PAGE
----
Receiving Inheritance Money From Overseas

Receiving Inheritance Money From OverseasReceiving your inheritance money from another country can be a complicated task. This article gives you an insight on the types of taxes involved, the laws and the best way to receive your inheritance money from abroad.

Tax on Inheritances from Overseas

Executors of wills or estates have the responsibility for the deceased person’s tax affairs. There is an inheritance tax in the UK and other financial transactions surrounding a person’s death may also be taxed.

 

The tax you are responsible for is outlined very clearly on the HMRC website. If you can’t find what you are looking for then they are also contactable by phone.

 

Estates can continue to gather income after a person has died. This can be from unpaid wages, interest on savings, share dividends and capital gains on any assets. Until the administration of the estate is fully organised, tax is payable on any income which is deemed as taxable. This must be dealt with by the executor of the will or those named within it.

 

For any specific questions direct them to an accountant or directly to HMRC.

 

Capital Gains Tax

Even if the assets from the deceased person’s estate are being transferred, capital gains tax (CGT) still applies. The most common assets that are transferred are property, shares and fund investments.

 

There are some exemptions from CGT including ISAs or PEPs, UK government gilts and Premium Bonds. Also betting, lottery or pools winnings. CGT also does not apply if the amount is under the deceased yearly tax free allowance of £11,100.

 

Inheritance Tax

Inheritance tax in the UK is charged at 40% of the estate’s worth if the estate is worth over £325,000. For example if the estate is worth £500,000 then the inheritance tax is 40% of £175,000 (£500,000 minus £325,000). If the deceased had a partner who died before them, then their threshold gets added on. This means that widows and widowers can have a potential inheritance tax threshold of £650,000.

 

Inheritance Law

The executor of the will is in charge of ensuring that all laws are adhered to and all taxes are allocated. If you are the executor of a will you are responsible for:

 

  1. Notifying the beneficiaries.
  2. Valuing the estate and looking after it.
  3. Obtaining authority to administer the estate.
  4. Ensuring tax returns are completed and lodged.
  5. Taking care of any outstanding debts.
  6. Overseeing the dividing up of the estate and all assets associated with it.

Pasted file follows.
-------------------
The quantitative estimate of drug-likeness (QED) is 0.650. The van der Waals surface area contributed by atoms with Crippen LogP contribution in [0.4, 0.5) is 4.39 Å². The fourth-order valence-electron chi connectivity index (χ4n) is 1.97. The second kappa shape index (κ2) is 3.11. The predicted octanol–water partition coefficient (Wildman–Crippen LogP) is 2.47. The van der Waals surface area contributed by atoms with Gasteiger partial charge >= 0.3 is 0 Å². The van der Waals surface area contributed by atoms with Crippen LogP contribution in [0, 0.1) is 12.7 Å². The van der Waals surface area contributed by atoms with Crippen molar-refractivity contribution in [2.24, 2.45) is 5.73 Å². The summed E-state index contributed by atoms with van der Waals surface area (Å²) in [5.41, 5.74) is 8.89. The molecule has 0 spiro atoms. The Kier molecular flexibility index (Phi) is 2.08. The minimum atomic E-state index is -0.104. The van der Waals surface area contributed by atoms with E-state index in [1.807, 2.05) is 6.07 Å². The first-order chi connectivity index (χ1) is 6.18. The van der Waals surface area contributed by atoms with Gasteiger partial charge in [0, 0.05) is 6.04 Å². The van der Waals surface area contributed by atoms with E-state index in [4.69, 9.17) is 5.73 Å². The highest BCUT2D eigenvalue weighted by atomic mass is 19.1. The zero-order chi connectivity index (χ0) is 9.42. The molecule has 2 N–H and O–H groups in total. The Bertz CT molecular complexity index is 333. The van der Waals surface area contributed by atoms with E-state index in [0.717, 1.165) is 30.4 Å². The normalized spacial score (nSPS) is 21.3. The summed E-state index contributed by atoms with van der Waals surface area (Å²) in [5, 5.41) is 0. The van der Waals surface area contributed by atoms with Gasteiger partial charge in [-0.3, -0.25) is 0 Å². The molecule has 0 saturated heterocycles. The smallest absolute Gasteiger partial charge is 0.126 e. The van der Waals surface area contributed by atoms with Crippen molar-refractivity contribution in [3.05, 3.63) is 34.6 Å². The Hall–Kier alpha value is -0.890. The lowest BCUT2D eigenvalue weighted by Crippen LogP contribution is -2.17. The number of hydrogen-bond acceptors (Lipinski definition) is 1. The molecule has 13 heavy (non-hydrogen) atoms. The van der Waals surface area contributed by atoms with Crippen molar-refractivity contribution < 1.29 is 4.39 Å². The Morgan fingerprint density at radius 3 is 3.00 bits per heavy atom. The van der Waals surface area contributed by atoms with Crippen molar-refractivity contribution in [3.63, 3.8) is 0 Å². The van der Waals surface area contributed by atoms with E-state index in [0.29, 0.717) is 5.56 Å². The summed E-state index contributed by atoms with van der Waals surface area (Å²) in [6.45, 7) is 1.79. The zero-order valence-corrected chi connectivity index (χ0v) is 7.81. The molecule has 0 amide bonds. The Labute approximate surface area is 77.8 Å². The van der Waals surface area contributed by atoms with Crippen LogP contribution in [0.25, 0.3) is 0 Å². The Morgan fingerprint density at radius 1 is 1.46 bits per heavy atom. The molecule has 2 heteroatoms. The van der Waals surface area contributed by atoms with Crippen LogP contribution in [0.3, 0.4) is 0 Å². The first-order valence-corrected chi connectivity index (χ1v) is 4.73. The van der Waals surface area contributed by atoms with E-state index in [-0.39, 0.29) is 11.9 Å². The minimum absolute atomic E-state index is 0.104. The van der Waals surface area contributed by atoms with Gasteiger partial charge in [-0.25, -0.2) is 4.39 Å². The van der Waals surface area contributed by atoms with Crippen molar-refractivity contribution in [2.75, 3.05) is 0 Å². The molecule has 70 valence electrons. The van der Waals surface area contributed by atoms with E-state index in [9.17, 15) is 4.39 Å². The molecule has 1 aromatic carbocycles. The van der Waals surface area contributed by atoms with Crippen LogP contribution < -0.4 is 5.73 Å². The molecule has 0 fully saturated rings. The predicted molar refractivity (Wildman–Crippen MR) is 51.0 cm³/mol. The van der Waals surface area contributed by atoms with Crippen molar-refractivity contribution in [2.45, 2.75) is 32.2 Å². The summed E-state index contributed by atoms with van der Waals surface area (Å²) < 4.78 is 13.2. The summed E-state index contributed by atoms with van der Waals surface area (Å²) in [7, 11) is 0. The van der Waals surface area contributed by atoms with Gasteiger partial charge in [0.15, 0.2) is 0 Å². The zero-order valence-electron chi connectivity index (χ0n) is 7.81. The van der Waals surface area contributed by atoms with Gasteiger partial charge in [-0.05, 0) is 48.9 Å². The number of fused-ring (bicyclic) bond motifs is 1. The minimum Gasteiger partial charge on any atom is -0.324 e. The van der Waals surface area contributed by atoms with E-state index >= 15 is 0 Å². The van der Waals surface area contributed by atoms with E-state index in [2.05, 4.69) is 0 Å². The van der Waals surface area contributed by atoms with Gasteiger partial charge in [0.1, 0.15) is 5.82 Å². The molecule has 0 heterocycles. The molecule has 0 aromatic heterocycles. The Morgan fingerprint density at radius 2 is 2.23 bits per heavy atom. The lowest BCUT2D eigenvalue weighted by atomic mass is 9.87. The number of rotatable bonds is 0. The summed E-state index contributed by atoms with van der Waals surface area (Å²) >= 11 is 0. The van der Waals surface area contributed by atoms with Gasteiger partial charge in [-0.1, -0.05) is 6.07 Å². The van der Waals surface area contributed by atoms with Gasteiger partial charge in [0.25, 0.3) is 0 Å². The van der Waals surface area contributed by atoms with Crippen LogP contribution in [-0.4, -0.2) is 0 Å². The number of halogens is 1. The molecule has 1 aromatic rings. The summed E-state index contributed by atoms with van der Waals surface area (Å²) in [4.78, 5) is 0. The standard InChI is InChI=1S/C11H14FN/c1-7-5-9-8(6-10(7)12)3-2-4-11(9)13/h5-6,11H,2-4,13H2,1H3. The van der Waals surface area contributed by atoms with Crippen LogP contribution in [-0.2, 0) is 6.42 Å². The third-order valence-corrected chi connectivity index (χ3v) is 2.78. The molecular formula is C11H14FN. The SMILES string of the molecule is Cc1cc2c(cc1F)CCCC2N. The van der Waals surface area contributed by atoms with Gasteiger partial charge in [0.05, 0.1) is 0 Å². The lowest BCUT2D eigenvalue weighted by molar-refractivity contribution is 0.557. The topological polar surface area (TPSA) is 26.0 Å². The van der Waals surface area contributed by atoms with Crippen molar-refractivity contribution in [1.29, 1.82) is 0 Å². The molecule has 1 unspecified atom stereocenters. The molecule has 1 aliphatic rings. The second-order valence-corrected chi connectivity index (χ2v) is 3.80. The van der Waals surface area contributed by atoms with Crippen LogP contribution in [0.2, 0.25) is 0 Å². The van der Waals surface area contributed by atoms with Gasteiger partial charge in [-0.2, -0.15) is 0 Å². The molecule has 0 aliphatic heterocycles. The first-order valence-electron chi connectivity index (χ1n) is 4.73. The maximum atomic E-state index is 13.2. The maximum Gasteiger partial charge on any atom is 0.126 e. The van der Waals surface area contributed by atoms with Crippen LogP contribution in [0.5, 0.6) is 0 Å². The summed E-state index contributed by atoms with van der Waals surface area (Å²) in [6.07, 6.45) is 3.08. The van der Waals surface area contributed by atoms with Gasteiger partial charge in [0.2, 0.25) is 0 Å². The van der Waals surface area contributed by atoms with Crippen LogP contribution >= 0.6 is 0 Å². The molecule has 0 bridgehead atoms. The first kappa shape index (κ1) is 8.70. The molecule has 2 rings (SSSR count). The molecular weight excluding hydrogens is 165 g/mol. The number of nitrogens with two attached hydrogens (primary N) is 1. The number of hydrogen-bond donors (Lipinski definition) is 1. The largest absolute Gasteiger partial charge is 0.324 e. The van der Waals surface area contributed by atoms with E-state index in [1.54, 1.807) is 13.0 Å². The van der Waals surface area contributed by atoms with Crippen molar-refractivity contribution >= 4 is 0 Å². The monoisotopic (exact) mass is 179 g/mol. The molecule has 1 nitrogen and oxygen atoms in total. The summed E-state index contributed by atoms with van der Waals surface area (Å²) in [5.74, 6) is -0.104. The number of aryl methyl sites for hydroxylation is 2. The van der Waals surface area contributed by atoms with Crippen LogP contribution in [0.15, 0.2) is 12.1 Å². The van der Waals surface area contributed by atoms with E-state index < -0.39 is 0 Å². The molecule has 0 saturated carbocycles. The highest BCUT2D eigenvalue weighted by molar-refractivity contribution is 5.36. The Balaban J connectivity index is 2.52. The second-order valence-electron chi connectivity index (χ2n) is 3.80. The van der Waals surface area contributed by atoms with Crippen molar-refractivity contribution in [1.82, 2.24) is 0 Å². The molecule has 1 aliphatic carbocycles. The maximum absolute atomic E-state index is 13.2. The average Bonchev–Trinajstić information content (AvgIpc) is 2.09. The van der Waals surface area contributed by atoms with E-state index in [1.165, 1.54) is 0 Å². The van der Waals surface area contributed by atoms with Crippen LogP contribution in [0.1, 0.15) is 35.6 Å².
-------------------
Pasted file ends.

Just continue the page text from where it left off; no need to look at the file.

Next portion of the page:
Sending money back to the UK

If you have inherited money outside of the UK then you have a few options to bring it back.

 

  1. Get the executor of the will to issue you a bank cheque in the currency of the foreign country.
  2. Ask the executor to send the money to your UK bank via a bank transfer.
  3. Use a money transfer company. Ask the executor to send the funds to the company’s account. The company then converts it into sterling and sends the money to your bank account.

 

What is the best thing to do?

  1. It depends on the situation, but taking a cheque in a foreign currency is never really a recommendation. It can be costly and takes a long time to convert.
  2. Getting funds sent transferred directly into your bank account is easy but can also be very costly.
  3. Using a money transfer company involves a little bit of work setting up the account initially, but can save you a lot of money by giving you a far better rate of exchange.

 

Case Study

Trisha had an old aunt in Jamaica who has recently passed away. She travels to Kingston for the funeral where the executor of the will approached her and informs her that she has been left some money from the estate. The executor offers to write her a cheque in the amount of Jamaican dollars that she has been left. Trisha refuses.

 

Instead she sets up an account with a money transfer company online. She asks the executor to transfer the inheritance amount into this account. The company then converts it to sterling and transfers it into her UK bank account.

Leave a Reply

Your email address will not be published. Required fields are marked *